This Talk is from the Series, The Transformation of the man, Here Jiddu Krishnamurti, touch upon the subject Can one be aware, conscious, know, the various fragments, examining one by one by one by one, and who is the examiner, is he not also a fragment who has assumed an authority? So when we talk about being aware of fragments – socially, morally, ethically, religiously, business, art, you know, the whole activity is fragmented. Can one, is one aware of the movement of these fragments or do you take one fragment and examine it or say ‘Yes, I am aware of that’, and not the many.
Also In This talks J. Krishnamurti discusses :
[li] How can one be aware of the Wholeness of life is one is fragmented? [/li]
[li] Thought created the centre. [/li]
[li] When there are two opposing desires, there is conflict and then you become conscious. [/li]
[li] Can we be aware of the various fragments? [/li]
[li] I am a fragment and therefore am creating more fragments, more conflict, more confusion, more sorrow. [/li]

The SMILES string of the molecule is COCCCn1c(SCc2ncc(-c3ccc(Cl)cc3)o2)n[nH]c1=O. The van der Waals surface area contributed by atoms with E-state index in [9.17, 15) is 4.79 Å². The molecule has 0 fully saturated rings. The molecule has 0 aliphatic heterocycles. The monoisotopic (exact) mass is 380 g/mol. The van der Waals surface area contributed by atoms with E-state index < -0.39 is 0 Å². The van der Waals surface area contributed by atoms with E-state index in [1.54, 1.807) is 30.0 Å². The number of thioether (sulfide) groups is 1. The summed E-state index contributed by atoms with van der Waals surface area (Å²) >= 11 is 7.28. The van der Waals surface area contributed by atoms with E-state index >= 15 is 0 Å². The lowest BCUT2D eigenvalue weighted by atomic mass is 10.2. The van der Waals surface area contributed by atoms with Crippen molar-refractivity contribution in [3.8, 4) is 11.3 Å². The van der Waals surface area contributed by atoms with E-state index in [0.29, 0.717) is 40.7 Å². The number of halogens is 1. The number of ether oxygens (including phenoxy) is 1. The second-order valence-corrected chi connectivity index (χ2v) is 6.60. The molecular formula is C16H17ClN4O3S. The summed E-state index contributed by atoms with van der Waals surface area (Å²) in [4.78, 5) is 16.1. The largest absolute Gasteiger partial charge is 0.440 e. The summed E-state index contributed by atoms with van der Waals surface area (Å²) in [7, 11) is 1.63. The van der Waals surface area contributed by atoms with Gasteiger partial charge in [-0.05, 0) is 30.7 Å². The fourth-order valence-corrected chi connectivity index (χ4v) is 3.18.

[li] Is the centre the very cause of fragmentation? [/li]
[li] Does the beggining of fragmentation take place when I am seeking security? [/li]
[li] Is security in knowledge used wrongly, one of the factors of fragmentation? [/li]
[li] Can I be free of the desire to be psychologically secure? [/li]
This is J. Krishnamurti First Conversation with Dr Bohm & Dr Shainberg at Brockwood Park in May 1976
[message_box title=”About Jiddu Krishnamurti :” color=”white”]
Krishnamurti belonged to no religious organization, sect or country, nor did he subscribe to any school of political or ideological thought. On the contrary, he maintained that these are the very factors that divide human beings and bring about conflict and war. Krishnamurti took on the challenge of modern scientists and psychologists and went with them step by step, discussed their theories and sometimes enabled them to discern the limitations of those theories. Krishnamurti spoke not as a guru but as a friend, and his talks and discussions are based not on tradition-based knowledge but on his own insights into the human mind and his vision of the sacred, so he always communicates a sense of freshness and directness although the essence of his message remained unchanged over the years.
When he addressed large audiences, people felt that Krishnamurti was talking to each of them personally, addressing his or her particular problem.
Religious scholars found that his words threw new light on traditional concepts. Krishnamurti took on the challenge of modern scientists and psychologists and went with them step by step, discussed their theories and sometimes enabled them to discern the limitations of those theories.
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